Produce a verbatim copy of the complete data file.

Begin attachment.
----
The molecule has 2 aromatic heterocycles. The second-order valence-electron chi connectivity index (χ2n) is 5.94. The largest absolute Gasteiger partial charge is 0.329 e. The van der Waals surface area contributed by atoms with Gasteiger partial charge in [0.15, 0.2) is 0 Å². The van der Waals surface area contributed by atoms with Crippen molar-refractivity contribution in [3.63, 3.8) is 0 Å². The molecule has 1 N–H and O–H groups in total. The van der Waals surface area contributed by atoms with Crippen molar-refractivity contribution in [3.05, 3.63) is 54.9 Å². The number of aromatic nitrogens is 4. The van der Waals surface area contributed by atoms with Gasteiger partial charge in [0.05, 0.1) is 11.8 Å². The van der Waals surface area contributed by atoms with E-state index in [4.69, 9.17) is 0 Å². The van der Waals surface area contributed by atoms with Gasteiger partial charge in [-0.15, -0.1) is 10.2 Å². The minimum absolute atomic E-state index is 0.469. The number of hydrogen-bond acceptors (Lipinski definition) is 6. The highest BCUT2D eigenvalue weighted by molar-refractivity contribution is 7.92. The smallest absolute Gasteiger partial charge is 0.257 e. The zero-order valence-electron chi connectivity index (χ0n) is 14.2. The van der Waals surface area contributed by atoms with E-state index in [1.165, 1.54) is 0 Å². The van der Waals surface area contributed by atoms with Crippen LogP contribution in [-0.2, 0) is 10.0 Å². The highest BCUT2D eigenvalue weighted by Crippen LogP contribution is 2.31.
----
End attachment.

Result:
The molecule has 2 aromatic heterocycles. The second-order valence-electron chi connectivity index (χ2n) is 5.94. The largest absolute Gasteiger partial charge is 0.329 e. The van der Waals surface area contributed by atoms with Gasteiger partial charge in [0.15, 0.2) is 0 Å². The van der Waals surface area contributed by atoms with Crippen molar-refractivity contribution in [3.63, 3.8) is 0 Å². The molecule has 1 N–H and O–H groups in total. The van der Waals surface area contributed by atoms with Crippen molar-refractivity contribution in [3.05, 3.63) is 54.9 Å². The number of aromatic nitrogens is 4. The van der Waals surface area contributed by atoms with Gasteiger partial charge in [0.05, 0.1) is 11.8 Å². The van der Waals surface area contributed by atoms with E-state index in [4.69, 9.17) is 0 Å². The van der Waals surface area contributed by atoms with Gasteiger partial charge in [-0.15, -0.1) is 10.2 Å². The minimum absolute atomic E-state index is 0.469. The number of hydrogen-bond acceptors (Lipinski definition) is 6. The highest BCUT2D eigenvalue weighted by molar-refractivity contribution is 7.92. The smallest absolute Gasteiger partial charge is 0.257 e. The zero-order valence-electron chi connectivity index (χ0n) is 14.2. The van der Waals surface area contributed by atoms with E-state index in [1.165, 1.54) is 0 Å². The van der Waals surface area contributed by atoms with Crippen LogP contribution in [-0.2, 0) is 10.0 Å². The highest BCUT2D eigenvalue weighted by Crippen LogP contribution is 2.31.